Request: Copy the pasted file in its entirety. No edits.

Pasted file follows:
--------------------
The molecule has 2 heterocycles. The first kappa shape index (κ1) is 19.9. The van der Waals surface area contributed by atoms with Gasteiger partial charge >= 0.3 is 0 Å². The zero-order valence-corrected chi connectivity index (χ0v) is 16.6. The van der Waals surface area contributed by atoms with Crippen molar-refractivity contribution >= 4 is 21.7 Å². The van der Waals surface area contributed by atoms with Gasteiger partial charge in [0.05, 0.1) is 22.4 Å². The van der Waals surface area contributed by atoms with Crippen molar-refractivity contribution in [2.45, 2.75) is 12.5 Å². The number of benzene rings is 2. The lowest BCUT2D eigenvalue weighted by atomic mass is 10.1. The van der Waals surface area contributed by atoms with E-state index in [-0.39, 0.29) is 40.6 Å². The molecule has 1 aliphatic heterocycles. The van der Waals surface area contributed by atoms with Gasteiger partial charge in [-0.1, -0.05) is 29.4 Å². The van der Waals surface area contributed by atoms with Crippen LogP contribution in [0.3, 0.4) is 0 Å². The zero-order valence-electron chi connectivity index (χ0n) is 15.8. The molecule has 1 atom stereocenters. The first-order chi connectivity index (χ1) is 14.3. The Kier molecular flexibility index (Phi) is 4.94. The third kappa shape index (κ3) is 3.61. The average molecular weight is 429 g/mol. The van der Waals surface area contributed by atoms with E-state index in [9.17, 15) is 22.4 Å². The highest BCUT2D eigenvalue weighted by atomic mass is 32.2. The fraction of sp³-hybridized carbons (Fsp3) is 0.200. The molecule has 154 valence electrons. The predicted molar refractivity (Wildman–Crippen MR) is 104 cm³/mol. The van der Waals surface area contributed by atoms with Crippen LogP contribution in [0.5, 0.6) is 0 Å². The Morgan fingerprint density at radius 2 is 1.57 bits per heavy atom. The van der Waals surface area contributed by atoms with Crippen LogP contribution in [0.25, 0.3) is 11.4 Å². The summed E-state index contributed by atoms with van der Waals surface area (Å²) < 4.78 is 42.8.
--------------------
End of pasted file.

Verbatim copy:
The molecule has 2 heterocycles. The first kappa shape index (κ1) is 19.9. The van der Waals surface area contributed by atoms with Gasteiger partial charge >= 0.3 is 0 Å². The zero-order valence-corrected chi connectivity index (χ0v) is 16.6. The van der Waals surface area contributed by atoms with Crippen molar-refractivity contribution >= 4 is 21.7 Å². The van der Waals surface area contributed by atoms with Gasteiger partial charge in [0.05, 0.1) is 22.4 Å². The van der Waals surface area contributed by atoms with Crippen molar-refractivity contribution in [2.45, 2.75) is 12.5 Å². The number of benzene rings is 2. The lowest BCUT2D eigenvalue weighted by atomic mass is 10.1. The van der Waals surface area contributed by atoms with E-state index in [-0.39, 0.29) is 40.6 Å². The molecule has 1 aliphatic heterocycles. The van der Waals surface area contributed by atoms with Gasteiger partial charge in [-0.1, -0.05) is 29.4 Å². The van der Waals surface area contributed by atoms with Crippen LogP contribution in [0.3, 0.4) is 0 Å². The zero-order valence-electron chi connectivity index (χ0n) is 15.8. The molecule has 1 atom stereocenters. The first-order chi connectivity index (χ1) is 14.3. The Kier molecular flexibility index (Phi) is 4.94. The third kappa shape index (κ3) is 3.61. The average molecular weight is 429 g/mol. The van der Waals surface area contributed by atoms with E-state index in [9.17, 15) is 22.4 Å². The highest BCUT2D eigenvalue weighted by atomic mass is 32.2. The fraction of sp³-hybridized carbons (Fsp3) is 0.200. The molecule has 154 valence electrons. The predicted molar refractivity (Wildman–Crippen MR) is 104 cm³/mol. The van der Waals surface area contributed by atoms with Crippen LogP contribution in [0.5, 0.6) is 0 Å². The Morgan fingerprint density at radius 2 is 1.57 bits per heavy atom. The van der Waals surface area contributed by atoms with Crippen LogP contribution in [0.25, 0.3) is 11.4 Å². The summed E-state index contributed by atoms with van der Waals surface area (Å²) < 4.78 is 42.8.